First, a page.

But Im afraid not everyone is as fair minded as me.

    You could try discussing your feelings with someone in HR to see if they can help you in some way. Again be careful before doing so because HR may simply absolve themselves of any responsibility to help you keep your job and inform your boss that you were whining.

    If I have learned anything it is that you really need to confront the person you have an issue with. If you have these concerns you need to put your cards on the table with the manager. Don't do all the talking. Listen carefully and then take it from there. Last time I checked they can't drag you into the parking lot and kill you. Worse case is you lose your job but the right conversation can prevent this in somecases. Either way you will just feel better having cleared the air. You certainly shouldn't be going to work with this anxiety. The company has a duty of care.

    Just one final bit advice. In my experience if a company wants someone out they will find a reason to jettison them and often take the decision weeks in advance.
  • laptoplaptop Member Posts: 214
    abefroman: thanks for your advice. i'm not planning to complain to the boss's boss about this situation as it is not really necessary. my performance is outstanding but the only reason why they wont extend my contract is because they are afraid that i will all of a sudden resign if i find a full time position elsewhere. but i will definately apply for full time positions because this is a contract-part-time job right now.

    mike412: all of us are contractors. he is a good/friendly manager. but the way he kept reminding ONLY me about looking for full time jobs elsewhere is strange. why ONLY me and not others? i know the department has limited budget...but why not keep someone like me who is overqualified temporary? ...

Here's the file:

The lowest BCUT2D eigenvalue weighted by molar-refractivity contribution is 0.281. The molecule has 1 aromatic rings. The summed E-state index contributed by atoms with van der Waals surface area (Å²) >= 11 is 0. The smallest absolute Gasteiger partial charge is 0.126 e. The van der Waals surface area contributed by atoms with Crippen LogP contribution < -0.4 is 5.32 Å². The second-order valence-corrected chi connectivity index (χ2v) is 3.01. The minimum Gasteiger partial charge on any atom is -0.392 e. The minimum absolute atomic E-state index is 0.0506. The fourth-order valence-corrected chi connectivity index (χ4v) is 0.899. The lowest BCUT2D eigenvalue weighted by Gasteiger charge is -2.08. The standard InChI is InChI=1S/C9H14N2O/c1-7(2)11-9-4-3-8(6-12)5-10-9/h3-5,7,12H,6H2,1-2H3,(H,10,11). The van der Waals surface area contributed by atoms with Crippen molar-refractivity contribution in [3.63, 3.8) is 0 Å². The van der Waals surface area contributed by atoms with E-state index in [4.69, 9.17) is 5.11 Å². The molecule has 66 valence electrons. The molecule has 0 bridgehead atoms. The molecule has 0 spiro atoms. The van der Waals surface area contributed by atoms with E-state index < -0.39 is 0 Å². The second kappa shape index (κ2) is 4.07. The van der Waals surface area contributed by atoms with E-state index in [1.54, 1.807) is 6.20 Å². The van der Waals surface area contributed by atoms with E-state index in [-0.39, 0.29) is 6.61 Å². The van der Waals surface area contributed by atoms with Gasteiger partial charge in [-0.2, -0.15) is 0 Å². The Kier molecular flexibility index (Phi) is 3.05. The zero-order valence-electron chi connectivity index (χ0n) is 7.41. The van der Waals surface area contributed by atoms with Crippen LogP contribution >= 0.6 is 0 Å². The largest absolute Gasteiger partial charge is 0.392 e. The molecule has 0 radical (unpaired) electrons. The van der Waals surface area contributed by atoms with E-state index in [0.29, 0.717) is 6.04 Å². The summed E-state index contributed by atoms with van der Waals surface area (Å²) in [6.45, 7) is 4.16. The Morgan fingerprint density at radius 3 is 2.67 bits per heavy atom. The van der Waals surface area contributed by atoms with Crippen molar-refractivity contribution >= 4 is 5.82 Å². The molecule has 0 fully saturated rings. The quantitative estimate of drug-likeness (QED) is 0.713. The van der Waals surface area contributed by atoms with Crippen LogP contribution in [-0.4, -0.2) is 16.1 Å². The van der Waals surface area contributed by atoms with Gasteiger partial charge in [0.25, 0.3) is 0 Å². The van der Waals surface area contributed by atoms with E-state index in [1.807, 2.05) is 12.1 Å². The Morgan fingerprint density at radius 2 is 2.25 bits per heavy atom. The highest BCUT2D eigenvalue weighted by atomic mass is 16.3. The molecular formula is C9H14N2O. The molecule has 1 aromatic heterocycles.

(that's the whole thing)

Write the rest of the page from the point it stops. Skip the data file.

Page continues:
Turgon: thanks for sharing your story.. but i have a few more weeks to wait and find out the real result. so, there is no reason for me to complain or whine. i rather have a decent relationship and obtain a reference (hopefully) for my future. The only reasons why they might want to get rid of me is because of:
    1. I'm overqualified and this job is not beneficial for me in the long run (no growth)
    2. I'm risky to keep (i'm a new graduate and they can't afford to have people resigning half way)
    3. My supervisor might have back-stabbed me. I usually communicate alot but recently i was silent/stayed quiet in the office so that my supervisor has nothing to report to the manager...
  • TurgonTurgon Banned Posts: 6,308 ■■■■■■■■■□
    laptop wrote: »
    abefroman: thanks for your advice. i'm not planning to complain to the boss's boss about this situation as it is not really necessary. my performance is outstanding but the only reason why they wont extend my contract is because they are afraid that i will all of a sudden resign if i find a full time position elsewhere. but i will definately apply for full time positions because this is a contract-part-time job right now.

    mike412: all of us are contractors. he is a good/friendly manager. but the way he kept reminding ONLY me about looking for full time jobs elsewhere is strange. why ONLY me and not others? i know the department has limited budget...but why not keep someone like me who is overqualified temporary? ...